Re: Statistics on common house usage
From: Ann Zabaldo (
Date: Sun, 16 May 2021 22:01:24 -0700 (PDT)
Janey —pasted into this email is the summary from a study of CH usage by 
Rebecca Disbrow in 2011.  I don’t have the full study.  I believe she found the 
CH to be unused most of the time (people are at work during the day) it gets 
most of its use from dinners, meetings, tv watching but most of the time it’s 
empty.  I always thought renting out our space for small workshops during 
daytime hours would be a good synergistic use but some folks believe the 
liability is too much.  Someone connected w/ the Cohousing Research Network may 
have the full study.

In addition to CH “use" I would also consider CH cleaning, maintenance and 
repair.  We have a lovely CH at Takoma Village in Washington, DC.  BIG 2 story 
height DR, Sun room, fireplace area.  We have to hire a cheery picker to clean 
the lights in the main DR.  

Windows are wonderful.  They let in lots of light plus you can see folks 
outside and the folks outside can see who is in the CH.  We love our windows.  
But they are a b - - - h to clean.  I know because as a power wheelchair user, 
I wash the lower 2/3rds of them on Workdays.  There are whole sets of them I 
cannot access.  And it still takes me over an hour to wash the ones I can 
reach.  Another neighbor does the upper part of the windows and doors I clean 
plus all the ones I can’t reach.  Some of them are simply inaccessible because 
they are at the top of the 2nd story open space.  Thankfully we only clean 
those when the cheery picker shows up.  All the double hung windows have 
screens which we haven’t washed in …  I don’t know if they’ve ever been washed. 
And don’t forget — windows and glass doors have to be washed inside and 
outside.  Two glass doors = 4 surfaces.  Plus outside the CH we have 4 fire 
doors w/ glass framed in the majority of the door surface. 

I tried to write up an inventory of doors and windows and gave up.  So I 
inventoried just 4 areas and came up w/ this:   in the entrance to the CH, the 
workshop, the Tween Room  and Sun room I count 4 doors w/ sidelights, 21 double 
hung windows — the does not include the exterior facing windows of the workshop 
which I estimate is another 5-7 windows.   Plus because we are in a historic 
preservation area all doors facing out to the street have to maintain historic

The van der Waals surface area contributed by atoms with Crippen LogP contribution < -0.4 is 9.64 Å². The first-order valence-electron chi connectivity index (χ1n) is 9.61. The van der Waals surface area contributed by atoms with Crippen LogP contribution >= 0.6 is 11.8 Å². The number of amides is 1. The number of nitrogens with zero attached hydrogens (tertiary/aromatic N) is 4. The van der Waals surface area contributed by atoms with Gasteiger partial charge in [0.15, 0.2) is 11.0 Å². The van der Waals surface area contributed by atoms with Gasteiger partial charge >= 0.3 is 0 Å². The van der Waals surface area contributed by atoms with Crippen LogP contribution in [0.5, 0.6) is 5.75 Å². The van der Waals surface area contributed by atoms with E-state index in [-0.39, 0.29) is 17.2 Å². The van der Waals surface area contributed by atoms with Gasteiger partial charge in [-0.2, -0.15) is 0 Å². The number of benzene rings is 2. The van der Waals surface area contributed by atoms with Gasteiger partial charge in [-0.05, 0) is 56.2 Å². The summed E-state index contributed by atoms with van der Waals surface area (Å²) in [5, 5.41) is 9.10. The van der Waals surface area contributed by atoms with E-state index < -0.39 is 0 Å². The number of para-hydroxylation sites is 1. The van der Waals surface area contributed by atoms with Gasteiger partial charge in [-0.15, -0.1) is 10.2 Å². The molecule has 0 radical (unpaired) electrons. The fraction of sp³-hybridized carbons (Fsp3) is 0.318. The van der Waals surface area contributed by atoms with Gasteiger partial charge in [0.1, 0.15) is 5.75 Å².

requirements.  This means our out facing doors are divided into 15 smaller 
squares on both sides of the door.  Three of the 4 doors are divided like this. 
I can understand why the out facing doors have this configuration but some of 
the interior doors not visible to the outside are also configured like this.   
AND also required by historic preservation … just to make life very interesting 
… the upper half of the double hung windows are divided into 6 squares.  

Every month when I clean these windows I think living in a cave has some 
advantages …

When designing your CH and any other structures think carefully about who is 
going to clean, maintain and repair your facilities.

See Rebecca’s summary of her study below my signature block. It’s in plain 
text.  This means some formatting is missing.   I think you can still figure it 
out.  Hope you find it useful for your needs, Janey.   Again, maybe someone 
connected w/ CRN has a copy of the full study.

Best —

Ann Zabaldo
Takoma Village Cohousing
Washington, DC
Ex. Dir. & Mbr. Board of Directors
Mid Atlantic Cohousing
Principal, Cohousing Collaborative, LLC
Falls Church, VA
zabaldo [at]

Being a little older, I am very fortunate to have someone call and check on me 
everyday.  He is from overseas and is very concerned about my car warranty.

NOTE:  I’m switching back to using zabaldo [at]  Many apologies!


2000 words 021211

Common Houses: Where Are All the People?
A Study into Common House Vitality and Some Recommendations for Increasing its 
By Rebecca Disbrow

This afternoon I was working in a park in New York City, at a free outdoor 
performance by the New York City Ballet. At some point between three and two 
hours before the event start time, the concern among my colleagues switched 
from, “Will we have enough of a turn-out?” to “What measures can we take for 
crowd control?” I reflected on my previous year of research—for which I spent 
countless hours trying to approximate that formula of how many people will use 
a space—and realized just how widespread and important this estimation can be.

Cohousing communities across the country tend to grumble more along the lines 
of “under-use” when talking about their common houses. These shared spaces, 
often expensive and laboriously designed, are not meeting residents’ basic 
expectations of use. I spent six months visiting 14 cohousing communities in 
Arizona, Massachusetts, Michigan, Colorado, and California. From these visits, 
extensive interviews, and 168 survey respondents, I tried to extract the things 
most important to maintaining bustling common houses—the things successful 
communities seemed to have in common. 

Of the 168 residents participating in the study, 63 percent indicated they felt 
their common house was used too little. The goal of this research project was 
to create a guide, useful to current and forming communities, which helps 
residents create and maintain socially vital common houses. In this 
comprehensive study, I probed into every topic relevant to common house life,